So…Beginners mind: In the early seventies I read Zen Flesh Zen bones which blew my socks off and changed me from an atheist who was profoundly disillusioned with life on earth to a rather naive seeker. After reading that book I knew that I had to find a teacher who could guide me to the Self, the God within (my favorite image is simply ‘freedom’ though.)
Tried everything I had access to over the next seven or eight years. No dice; nothing moved me or resonated anywhere but inside my intellect. God didn’t want to know me. Each time something didn’t work I returned to sex, drugs and rock’n’ roll… which did work. Read more »
What I’m going to share today starts with something posted by Brian in response to Part 3 of my Going To Hell in a Handbasket series. My response contains some important information, but is buried so deeply among hundreds of other comments that I thought I should create an entire post around it.
Here’s how it started:
I really liked the live video chat on facebook. I think it is a much better way for you to communicate information than through writing on this blog (though I still really like this blog). It’s just easier to tell what someone means when you see how they are saying something instead of just the words they are saying. Definitely do more video chats!
I have an economics question for you if you feel like taking the time. Harry Browne brings up an example in his book about the more expensive cost of using recycled paper vs. new paper. Browne explains this means that the resources consumed in recycling paper are more valuable to the market than the resources consumed in making new paper (aka trees). So basically the market should go with new paper since trees are less valuable than all the things that go into recycling paper.
What I struggle to understand is how you can judge the value of trees solely by their price in the market. Say we discovered that cutting down trees significantly affected oxygen levels that were unhealthy for people. How would the free market naturally account for this to make trees more valuable?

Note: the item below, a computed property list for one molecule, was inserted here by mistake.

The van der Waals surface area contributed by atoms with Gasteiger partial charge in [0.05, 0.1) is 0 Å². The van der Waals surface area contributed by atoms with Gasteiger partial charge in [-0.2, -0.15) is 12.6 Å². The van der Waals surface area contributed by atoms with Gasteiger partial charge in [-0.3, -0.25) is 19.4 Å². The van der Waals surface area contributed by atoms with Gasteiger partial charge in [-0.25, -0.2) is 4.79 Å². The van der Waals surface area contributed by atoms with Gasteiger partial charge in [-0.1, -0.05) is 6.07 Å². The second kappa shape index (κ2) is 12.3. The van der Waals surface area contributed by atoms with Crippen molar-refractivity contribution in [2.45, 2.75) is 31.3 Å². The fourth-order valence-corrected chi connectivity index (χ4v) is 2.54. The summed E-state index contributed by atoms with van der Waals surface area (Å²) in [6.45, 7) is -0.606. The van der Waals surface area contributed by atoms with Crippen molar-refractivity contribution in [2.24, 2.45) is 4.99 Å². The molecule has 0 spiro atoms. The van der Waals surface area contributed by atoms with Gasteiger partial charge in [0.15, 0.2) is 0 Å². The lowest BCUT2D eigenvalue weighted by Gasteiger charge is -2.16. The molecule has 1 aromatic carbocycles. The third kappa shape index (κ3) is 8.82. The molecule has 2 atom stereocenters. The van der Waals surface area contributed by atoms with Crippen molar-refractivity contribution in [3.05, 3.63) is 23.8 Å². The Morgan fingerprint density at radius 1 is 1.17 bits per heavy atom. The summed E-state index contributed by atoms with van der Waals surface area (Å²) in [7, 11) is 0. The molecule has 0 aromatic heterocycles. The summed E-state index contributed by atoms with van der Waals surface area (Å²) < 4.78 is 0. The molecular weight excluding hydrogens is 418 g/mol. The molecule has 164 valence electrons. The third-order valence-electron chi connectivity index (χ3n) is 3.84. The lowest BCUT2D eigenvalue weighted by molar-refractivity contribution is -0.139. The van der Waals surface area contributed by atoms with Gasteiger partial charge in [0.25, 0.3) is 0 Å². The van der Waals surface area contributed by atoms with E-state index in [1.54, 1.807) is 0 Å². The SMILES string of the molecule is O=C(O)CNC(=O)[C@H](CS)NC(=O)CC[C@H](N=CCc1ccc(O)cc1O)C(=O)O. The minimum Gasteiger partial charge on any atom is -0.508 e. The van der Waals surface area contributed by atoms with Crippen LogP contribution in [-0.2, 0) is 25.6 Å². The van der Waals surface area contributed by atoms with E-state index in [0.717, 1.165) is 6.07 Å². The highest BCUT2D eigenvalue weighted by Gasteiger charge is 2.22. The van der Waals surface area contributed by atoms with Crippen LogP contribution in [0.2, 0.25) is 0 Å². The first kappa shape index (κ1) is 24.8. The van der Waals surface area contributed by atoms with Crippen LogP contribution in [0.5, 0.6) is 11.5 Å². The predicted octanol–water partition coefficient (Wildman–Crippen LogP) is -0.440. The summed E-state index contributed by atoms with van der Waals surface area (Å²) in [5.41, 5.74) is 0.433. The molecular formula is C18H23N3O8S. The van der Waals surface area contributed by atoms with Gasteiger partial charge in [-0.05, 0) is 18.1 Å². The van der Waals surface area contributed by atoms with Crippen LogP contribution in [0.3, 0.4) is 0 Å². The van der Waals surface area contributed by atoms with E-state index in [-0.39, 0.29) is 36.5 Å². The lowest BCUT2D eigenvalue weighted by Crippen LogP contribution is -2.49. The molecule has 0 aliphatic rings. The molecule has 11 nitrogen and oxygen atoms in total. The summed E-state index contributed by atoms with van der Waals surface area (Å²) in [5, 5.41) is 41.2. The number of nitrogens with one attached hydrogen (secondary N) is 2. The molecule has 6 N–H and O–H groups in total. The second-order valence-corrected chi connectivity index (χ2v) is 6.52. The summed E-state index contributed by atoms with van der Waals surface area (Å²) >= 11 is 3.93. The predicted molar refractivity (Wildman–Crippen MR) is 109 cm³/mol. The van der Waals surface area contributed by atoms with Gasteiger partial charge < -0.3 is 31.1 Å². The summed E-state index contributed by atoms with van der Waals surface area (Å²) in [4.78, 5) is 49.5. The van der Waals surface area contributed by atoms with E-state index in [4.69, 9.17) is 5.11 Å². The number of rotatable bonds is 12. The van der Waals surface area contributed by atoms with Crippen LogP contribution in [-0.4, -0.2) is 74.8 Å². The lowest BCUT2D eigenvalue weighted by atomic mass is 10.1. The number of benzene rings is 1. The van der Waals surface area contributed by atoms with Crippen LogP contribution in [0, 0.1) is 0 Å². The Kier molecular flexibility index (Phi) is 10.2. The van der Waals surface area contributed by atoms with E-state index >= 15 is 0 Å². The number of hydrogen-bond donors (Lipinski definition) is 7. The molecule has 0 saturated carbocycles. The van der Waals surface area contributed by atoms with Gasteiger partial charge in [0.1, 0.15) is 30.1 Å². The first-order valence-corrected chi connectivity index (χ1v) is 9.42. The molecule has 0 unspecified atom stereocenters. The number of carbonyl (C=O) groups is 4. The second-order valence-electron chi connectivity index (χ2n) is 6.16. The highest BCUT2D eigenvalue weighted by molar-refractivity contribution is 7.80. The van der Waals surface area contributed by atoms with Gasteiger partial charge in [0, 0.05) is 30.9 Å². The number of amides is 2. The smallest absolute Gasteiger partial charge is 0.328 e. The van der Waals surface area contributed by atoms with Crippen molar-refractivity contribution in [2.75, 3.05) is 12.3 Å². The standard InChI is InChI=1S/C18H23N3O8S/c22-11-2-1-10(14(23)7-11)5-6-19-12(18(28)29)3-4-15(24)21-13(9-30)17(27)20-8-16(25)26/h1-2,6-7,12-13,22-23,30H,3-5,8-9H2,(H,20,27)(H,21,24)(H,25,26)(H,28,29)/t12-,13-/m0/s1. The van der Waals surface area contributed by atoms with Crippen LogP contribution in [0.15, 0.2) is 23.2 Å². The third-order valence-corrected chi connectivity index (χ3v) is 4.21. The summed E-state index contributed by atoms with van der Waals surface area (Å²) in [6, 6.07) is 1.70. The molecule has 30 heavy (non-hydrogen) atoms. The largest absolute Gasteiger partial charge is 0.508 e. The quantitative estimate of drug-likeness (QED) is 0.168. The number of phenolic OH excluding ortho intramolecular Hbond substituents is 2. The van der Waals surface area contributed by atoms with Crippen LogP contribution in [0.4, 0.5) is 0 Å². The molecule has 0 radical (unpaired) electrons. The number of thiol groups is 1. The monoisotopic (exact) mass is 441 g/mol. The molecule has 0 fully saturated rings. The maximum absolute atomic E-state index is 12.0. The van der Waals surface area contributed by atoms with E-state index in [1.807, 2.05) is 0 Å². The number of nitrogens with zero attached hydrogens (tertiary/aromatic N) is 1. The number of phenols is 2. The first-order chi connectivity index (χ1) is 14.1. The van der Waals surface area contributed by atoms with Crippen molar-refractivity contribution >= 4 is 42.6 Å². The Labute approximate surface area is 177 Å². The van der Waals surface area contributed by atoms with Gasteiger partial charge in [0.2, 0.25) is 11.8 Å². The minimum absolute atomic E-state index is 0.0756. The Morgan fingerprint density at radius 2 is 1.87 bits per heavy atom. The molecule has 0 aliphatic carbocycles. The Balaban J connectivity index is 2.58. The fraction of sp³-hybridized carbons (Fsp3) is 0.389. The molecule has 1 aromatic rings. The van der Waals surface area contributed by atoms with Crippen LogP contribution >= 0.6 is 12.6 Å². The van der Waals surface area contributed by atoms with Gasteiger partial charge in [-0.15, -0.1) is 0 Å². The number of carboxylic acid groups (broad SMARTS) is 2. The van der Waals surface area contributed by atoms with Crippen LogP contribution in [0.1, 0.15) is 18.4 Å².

First, I apologize for taking so long to post this. I have been unusually busy this past several weeks, and getting this to you fell down several notches in my to-do list. Hopefully it will be worth the wait.
Well, we’ve all been through a lot as we’ve discussed and argued about social mood. This topic has obviously struck a chord. You’ve sensed that something is wrong, and I presented one possible explanation of why you’ve felt that way.
Of course, some of you were already quite aware of all of this.
And, some of you think I’m full of it. I wish you luck. Hopefully your refusal to see what seems obvious to a great many people won’t come back to bite you. Those of you who have magical solutions, good luck to you, too. Let me know how that works out. I’ve found some of the more bizarre ideas highly entertaining.
And though I didn’t set out to make this a political discussion, a lot of politics ended up coming out. To those of you who think it’s just great that the people in charge want to continue the process of centrally controlling and regulating everything under the sun, redistributing wealth, getting rid of fossil fuels, and so forth will, I suspect you won’t be so supportive once the consequences of these things begin to affect you personally, as these changes will affect you in ways you will not like.
Over the last year (and before I ever brought up the idea of social mood) I’ve been discussing something that is basic to the human experience, but often denied: that we have little or no control over many aspects of the human condition.
(If you’re new, consider reading these posts: The Human Condition, Don’t Know Where It Came From, my series on Seeing Things the Way They Really Are—there are others.)
This lack of control was perhaps less obvious during the recent period of extremely positive social mood (which topped in about 2000), and also because in wealthy countries many human problems are less severe. Now that social mood is turning negative, this lack of control will become more obvious.
Many have asked me what to do to be more prepared. Read more »
“Humans are prone to herd because it is always warmer and safer in the middle of the herd. Indeed, our brains are wired to make us social animals. We feel the pain of social exclusion in the same parts of the brain where we feel real physical pain.” –James Montier